Tuesday, 19 January 2016

Jamaica's Political Establishment Implosion and The Independent Challenger in 2016

It was to the end of 2015 that I came across the term "political resocialization" while watching a forum on youth participation in democratic conducted by the youth group Respect Jamaica an UNICEF Jamaica initiative.
Indeed the speaker eluded to the fact that the Jamaica's political  culture after the bloody and divisive period of the mid 1970's to 1980 had serious skewered how the newly independent nation defined democracy and was the beginning of the acclimatization of pre & post independence Jamaicans to tribal, dependent, corrupt and unreliable politics that has persisted even to this day with robust national development left to suffer in its wake.

Within the same period of last year as Prime Minister Simpson-Miller hinted at a very possible early election, her own party[The People's National Party] candidate selection was turned into nothing less than a circus show of the undesirable elements of politicking including accusations of corruption and favoritism, mudslinging, conspiracies of all sorts left to fester as once favored, seemingly 'working' first term Members of Parliament were replaced in their respective runoffs.

With the election a certainty in 2016 and volatility within the political establishment at an all time high, there is no doubt that the two party system is heading towards implosion as the formal structures for handling internal matters begins to buckle under the call for a more democratic process. 

This call is strongest in the rural constituency of North-East St. Elizabeth, that has been a stronghold for the PNP as the first time young turk Raymond Pryce will be replaced with another candidate after the selection; his supporters have been adamant that they will only support the party at the ballot only if MP Pryce is the candidate.
The Independent
With the opposition party Jamaica Labour Party unlikely to pose a challenge in North-East St.Elizabeth there is a growing void for representation that s by the people and for the people. Joseph Patterson, the President of the newly formed United Independent Congress(UIC) has decided to plant his feet in the divided constituency and take advantage of the weaken stronghold.

With an independent being supported in a constituency with a voter turnout of 32% shared among the main parties in last general election; his ability to tap into the 48% of non-voters will be crucial. With a freshness and difference about him, and the possible pride of being the first constituency to elected an Independent is certainly energizing enough to get non-voters out on the day.

With constitutional and governance reform a critical part of the UIC's mandate, Jamaica maybe heading towards a galvanizing shift away from the colonial masters inspired system of governance.

Tuesday, 5 January 2016

Local Authorities and Local Advisory Committees

Although there has been a major leap in central government's agenda on Local Government Reform with the passing of the 3 pieces of legislation in 2015 aimed at giving greater authority and autonomy to the local authorities to be called "Municipal Corporations" and "City Municipalities" over their own affairs.

The laws are by no means perfect but are the result of many years of study and lobbying by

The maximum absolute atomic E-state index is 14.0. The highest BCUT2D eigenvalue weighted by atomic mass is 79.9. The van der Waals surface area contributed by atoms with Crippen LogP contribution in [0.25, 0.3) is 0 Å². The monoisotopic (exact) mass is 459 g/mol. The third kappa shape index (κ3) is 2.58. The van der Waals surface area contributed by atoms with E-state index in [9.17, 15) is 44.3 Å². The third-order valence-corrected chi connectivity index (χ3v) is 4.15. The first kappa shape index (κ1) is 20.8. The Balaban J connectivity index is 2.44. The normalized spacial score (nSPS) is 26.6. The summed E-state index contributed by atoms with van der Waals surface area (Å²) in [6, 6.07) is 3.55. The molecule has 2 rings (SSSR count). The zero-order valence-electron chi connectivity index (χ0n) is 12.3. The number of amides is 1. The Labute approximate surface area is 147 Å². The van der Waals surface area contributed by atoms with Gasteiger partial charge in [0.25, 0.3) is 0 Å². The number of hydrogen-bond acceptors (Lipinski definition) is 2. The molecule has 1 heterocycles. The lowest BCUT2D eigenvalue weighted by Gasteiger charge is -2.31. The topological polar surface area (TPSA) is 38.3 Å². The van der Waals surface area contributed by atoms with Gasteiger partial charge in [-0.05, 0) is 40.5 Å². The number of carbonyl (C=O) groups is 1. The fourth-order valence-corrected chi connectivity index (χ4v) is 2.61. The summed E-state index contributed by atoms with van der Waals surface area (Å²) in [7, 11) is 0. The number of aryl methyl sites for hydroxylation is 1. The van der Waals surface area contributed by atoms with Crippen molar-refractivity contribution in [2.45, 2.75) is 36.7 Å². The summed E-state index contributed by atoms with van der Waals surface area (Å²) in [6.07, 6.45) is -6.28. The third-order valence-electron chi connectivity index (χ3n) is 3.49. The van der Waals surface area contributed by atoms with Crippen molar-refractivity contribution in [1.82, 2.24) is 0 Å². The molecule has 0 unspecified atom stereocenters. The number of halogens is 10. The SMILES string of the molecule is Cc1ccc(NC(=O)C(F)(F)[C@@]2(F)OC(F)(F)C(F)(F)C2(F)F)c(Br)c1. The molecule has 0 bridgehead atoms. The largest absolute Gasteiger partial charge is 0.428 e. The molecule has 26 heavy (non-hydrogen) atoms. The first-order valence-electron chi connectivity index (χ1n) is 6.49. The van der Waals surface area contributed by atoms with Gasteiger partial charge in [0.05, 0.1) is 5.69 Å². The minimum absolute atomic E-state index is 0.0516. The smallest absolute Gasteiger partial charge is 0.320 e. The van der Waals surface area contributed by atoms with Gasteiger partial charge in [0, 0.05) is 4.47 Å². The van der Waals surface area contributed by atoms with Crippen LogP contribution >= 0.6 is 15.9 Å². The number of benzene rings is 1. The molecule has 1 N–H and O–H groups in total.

stakeholders, wanting to preserve and strengthen the bastardized institution that often receives
criticism for being a unnecessary economic burden and a political tool for rewarding the political parties' grassroots activists seeking representational roles.

But we shouldn't undervalue local government's importance in the day to day running of a nation by
actively fulfilling the national policies of the central government in nooks and crannies, translating
registration into action that directly affect the people, providing the communication channel between
state and people and most importantly the nearest point of contact the people have to affect state
policy; these are just a few basic roles.

Local Participatory Process

In the memorandum of objects and reason the Minister Arscott states "a participatory process which
facilities the direct involvement of key local stakeholders."

And If local government is indeed crucial for 'affecting state policy'; then local authorities must not fail to give life to sections "21" "22" and "37" of the "Local Governance Act 2015" which gives them power to create committees that will help in governance of their perspective parishes.

Sector specific advisory committees or taskforce are constituted of civil society, experts, private sector and citizens that are impacted by the decisions or nondecisions of state and are better placed to
understand best ways to craft and implement policy. The likes of local civil groups and advocates are
often overshadowed by the more influential national groups but this bypass is detrimental to local

Although we have numerous public agencies involved in community agencies that function under the Local Government Ministry, they too often operate as independent cells and The Parish Development Committee is private sector driven.

Few Councils have already implemented taskforce, but the government must see the need to make
mandatory at least four committees or taskforce: Youth. Women, Environment and Health. These
committees are usually voluntary or stipend hence no additional cost and the outcome outweighs the

However, leaving the local governance as a political tool would create more waste, more corruption and less governance.